Iranian Journal of Neurology 2015. 14(4):190-194.

Mutation analysis in exons 22 and 24 of SCN4A gene in Iranian patients with non-dystrophic myotonia
Mohammad Mehdi Heidari, Mehri Khatami, Shahriar Nafissi, Faezeh Hesami-Zokai, Afshin Khorrami

Abstract


Background: Non-dystrophic myotonias are a heterogeneous set of skeletal, muscular channelopathies, which have been associated with point mutations within sodium channel α-subunit (SCN4A) gene. Because exons 22 and 24 of SCN4A gene are recognized as hot spots for this disease, the purpose of the study is to identify mutation in exons 22 and 24 of SCN4A gene in Iranian non-dystrophic myotonias patients.
Methods: In this study, 28 Iranian patients with non-dystrophic myotonia analyzed for the mutation scanning in exons 22 and 24 of SCN4A gene by polymerase chain reaction-single strand conformational polymorphism (PCR-SSCP) and sequencing.
Results: We found 29073G>C substitution in SCN4A gene in one case and 31506A>G substitution in seven cases. The 29073G>C substitution causes a missense mutation G1306A, located in the conserved cytoplasmic loop connecting repeat III and IV of the SCN4A channel but, 31506A>G substitution do not alter amino acid in SCN4A protein.
Conclusion: G1306A residue is located in functionally important protein region. In “hinged-lid model” for Na+ channel inactivation in which glycines1306 act as the hinge of the lid occluding the channel pore. Mutation in this region slowed fast inactivation. Therefore, it might be a pathogenic mutation. The causal relationship of this mutation with the disease is an object for further discussion.


Keywords


Nondystrophic Myotonia; Mutation; SCN4A; Polymerase Chain; Reaction Single Strand;Conformational Polymorphism

Full Text:

PDF

References


Heatwole CR, Moxley RT. The nondystrophic myotonias. Neurotherapeutics 2007; 4(2): 238-51.

Lehmann-Horn F, Rudel R. Hereditary nondystrophic myotonias and periodic paralyses. Curr Opin Neurol 1995; 8(5): 402-10.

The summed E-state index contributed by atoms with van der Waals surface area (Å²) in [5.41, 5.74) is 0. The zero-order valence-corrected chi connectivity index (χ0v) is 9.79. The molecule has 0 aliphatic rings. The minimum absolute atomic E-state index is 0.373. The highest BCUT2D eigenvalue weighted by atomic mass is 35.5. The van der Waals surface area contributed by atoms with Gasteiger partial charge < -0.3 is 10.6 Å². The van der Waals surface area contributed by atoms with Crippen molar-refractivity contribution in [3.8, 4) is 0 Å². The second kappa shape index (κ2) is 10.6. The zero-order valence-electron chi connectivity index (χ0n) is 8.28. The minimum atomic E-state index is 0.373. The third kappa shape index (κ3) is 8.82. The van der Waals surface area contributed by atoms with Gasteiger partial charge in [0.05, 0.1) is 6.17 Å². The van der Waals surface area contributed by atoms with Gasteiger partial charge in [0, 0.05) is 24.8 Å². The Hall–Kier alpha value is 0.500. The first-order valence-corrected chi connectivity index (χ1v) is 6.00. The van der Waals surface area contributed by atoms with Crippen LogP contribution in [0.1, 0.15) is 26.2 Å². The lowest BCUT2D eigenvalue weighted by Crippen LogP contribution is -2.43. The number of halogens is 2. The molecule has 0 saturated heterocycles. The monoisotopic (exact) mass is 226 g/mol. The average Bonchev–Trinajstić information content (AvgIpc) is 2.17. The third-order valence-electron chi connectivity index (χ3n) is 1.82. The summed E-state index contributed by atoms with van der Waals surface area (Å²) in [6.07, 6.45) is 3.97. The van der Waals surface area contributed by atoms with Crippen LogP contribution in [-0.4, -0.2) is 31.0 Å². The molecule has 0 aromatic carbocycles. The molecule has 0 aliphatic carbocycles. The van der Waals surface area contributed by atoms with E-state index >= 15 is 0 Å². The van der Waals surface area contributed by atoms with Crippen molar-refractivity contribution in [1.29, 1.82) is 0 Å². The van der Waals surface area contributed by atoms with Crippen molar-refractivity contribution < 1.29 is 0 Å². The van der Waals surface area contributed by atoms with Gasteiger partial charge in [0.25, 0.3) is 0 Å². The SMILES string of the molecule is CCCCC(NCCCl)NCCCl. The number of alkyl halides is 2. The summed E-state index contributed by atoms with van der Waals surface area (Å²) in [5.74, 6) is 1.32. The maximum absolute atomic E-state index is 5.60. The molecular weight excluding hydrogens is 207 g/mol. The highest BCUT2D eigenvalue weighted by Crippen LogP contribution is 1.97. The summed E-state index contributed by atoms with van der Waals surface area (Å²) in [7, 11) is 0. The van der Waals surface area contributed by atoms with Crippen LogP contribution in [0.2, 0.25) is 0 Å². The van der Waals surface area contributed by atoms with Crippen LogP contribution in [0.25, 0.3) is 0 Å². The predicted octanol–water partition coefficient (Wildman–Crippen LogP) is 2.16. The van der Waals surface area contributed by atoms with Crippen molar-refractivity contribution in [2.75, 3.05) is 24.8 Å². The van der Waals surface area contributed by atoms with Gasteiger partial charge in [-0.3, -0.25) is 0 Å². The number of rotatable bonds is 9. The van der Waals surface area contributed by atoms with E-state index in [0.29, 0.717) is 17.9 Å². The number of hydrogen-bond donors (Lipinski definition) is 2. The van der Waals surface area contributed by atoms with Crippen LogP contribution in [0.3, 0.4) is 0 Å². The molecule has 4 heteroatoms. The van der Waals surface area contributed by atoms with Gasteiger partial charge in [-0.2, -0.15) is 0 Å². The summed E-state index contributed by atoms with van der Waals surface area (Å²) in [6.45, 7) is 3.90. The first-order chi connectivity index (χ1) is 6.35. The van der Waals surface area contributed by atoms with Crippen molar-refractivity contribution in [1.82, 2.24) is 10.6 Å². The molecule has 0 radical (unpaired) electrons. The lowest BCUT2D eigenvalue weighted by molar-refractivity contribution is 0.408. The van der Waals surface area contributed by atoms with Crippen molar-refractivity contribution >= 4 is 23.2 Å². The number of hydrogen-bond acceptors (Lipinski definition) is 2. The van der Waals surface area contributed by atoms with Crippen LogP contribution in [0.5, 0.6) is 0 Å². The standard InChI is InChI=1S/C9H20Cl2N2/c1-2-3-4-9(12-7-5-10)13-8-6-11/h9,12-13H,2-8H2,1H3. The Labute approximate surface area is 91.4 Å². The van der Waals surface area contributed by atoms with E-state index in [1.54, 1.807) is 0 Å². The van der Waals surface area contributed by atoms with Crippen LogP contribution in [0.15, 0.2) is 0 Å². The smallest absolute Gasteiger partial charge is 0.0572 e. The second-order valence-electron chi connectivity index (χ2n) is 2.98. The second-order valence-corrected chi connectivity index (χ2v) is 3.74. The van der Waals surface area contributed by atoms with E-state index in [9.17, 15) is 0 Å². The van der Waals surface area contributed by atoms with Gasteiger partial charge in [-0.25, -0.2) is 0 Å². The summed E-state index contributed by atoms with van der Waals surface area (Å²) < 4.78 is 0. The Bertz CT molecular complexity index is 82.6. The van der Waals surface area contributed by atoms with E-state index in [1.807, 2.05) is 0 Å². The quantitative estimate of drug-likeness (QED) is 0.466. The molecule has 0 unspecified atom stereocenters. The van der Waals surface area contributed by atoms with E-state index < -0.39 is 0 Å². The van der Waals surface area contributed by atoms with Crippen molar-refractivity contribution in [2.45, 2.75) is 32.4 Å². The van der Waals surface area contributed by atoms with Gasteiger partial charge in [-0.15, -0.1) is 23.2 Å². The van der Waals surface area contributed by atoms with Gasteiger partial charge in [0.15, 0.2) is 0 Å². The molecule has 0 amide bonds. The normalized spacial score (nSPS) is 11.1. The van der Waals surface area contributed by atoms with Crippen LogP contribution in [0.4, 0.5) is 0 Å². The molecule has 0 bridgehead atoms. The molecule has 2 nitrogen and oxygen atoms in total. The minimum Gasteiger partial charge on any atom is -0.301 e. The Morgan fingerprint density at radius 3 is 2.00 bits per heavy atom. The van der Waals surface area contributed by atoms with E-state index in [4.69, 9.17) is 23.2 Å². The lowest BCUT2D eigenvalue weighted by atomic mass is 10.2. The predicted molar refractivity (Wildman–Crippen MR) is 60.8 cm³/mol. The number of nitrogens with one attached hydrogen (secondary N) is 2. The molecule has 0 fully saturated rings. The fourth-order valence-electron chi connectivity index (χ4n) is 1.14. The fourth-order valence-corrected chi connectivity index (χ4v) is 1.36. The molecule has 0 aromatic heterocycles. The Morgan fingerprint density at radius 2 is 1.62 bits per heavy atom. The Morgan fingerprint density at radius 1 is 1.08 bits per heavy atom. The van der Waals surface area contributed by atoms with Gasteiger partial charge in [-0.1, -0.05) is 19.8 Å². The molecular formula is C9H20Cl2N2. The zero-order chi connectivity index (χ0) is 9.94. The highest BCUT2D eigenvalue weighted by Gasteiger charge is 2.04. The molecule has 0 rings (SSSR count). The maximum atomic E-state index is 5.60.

Emery AE. Population frequencies of inherited neuromuscular diseases--a world survey. Neuromuscul Disord 1991; 1(1):

-29.

Chino N, Noda Y, Oda N. Conduction study in human muscle fibers in situ-a useful technique for diagnosing myopathies. Electroencephalogr Clin Neurophysiol 1984; 58(6): 513-6.

Lee SC, Kim HS, Park YE, Choi YC, Park KH, Kim DS. Clinical Diversity of SCN4A-Mutation-Associated Skeletal Muscle Sodium Channelopathy. J Clin Neurol 2009; 5(4): 186-91.

Stuhmer W, Conti F, Suzuki H, Wang XD, Noda M, Yahagi N, et al. Structural parts involved in activation and inactivation of the sodium channel. Nature 1989; 339(6226): 597-603.

Bendahhou S, Cummins TR, Kwiecinski H, Waxman SG, Ptacek LJ. Characterization of a new sodium channel mutation at arginine 1448 associated with moderate Paramyotonia congenita in humans. J Physiol 1999; 518 (Pt 2): 337-44.

Matthews E, Fialho D, Tan SV, Venance SL, Cannon SC, Sternberg D, et al. The non-dystrophic myotonias: molecular pathogenesis, diagnosis and treatment. Brain 2010; 133(Pt 1): 9-22.

Matthews E, Tan SV, Fialho D, Sweeney MG, Sud R, Haworth A, et al. What causes paramyotonia in the United Kingdom? Common and new SCN4A mutations revealed. Neurology 2008; 70(1): 50-3.

Sambrook J, Russell DW. Molecular Cloning: A Laboratory Manual. New York, NY: Cold Spring Harbor Laboratory; 2001.

Trip J, Drost G, Verbove DJ, van der Kooi AJ, Kuks JB, Notermans NC, et al. In tandem analysis of CLCN1 and SCN4A greatly enhances mutation detection in families with non-dystrophic myotonia. Eur J Hum Genet 2008; 16(8): 921-9.

Lerche H, Heine R, Pika U, George AL,

Mitrovic N, Browatzki M, et al. Human sodium channel myotonia: slowed channel inactivation due to substitutions for a glycine within the III-IV linker. J Physiol 1993; 470: 13-22.

McClatchey AI, Van den Bergh P, Pericak-Vance MA, Raskind W, Verellen C, McKenna-Yasek D, et al. Temperature-sensitive mutations in the III-IV cytoplasmic loop region of the skeletal muscle sodium channel gene in paramyotonia congenita. Cell 1992; 68(4): 769-74.

Vicart S, Sternberg D, Fontaine B, Meola G. Human skeletal muscle sodium channelopathies. Neurol Sci 2005; 26(4): 194-202.

West JW, Patton DE, Scheuer T, Wang Y, Goldin AL, Catterall WA. A cluster of hydrophobic amino acid residues required for fast Na(+)-channel inactivation. Proc Natl Acad Sci U S A 1992; 89(22):

-4.

Lehmann-Horn F, Jurkat-Rott K. Voltage-gated ion channels and hereditary disease. Physiol Rev 1999; 79(4): 1317-72.


Refbacks

  • There are currently no refbacks.


Creative Commons Attribution-NonCommercial 3.0

This work is licensed under a Creative Commons Attribution-NonCommercial 3.0 Unported License which allows users to read, copy, distribute and make derivative works for non-commercial purposes from the material, as long as the author of the original work is cited properly.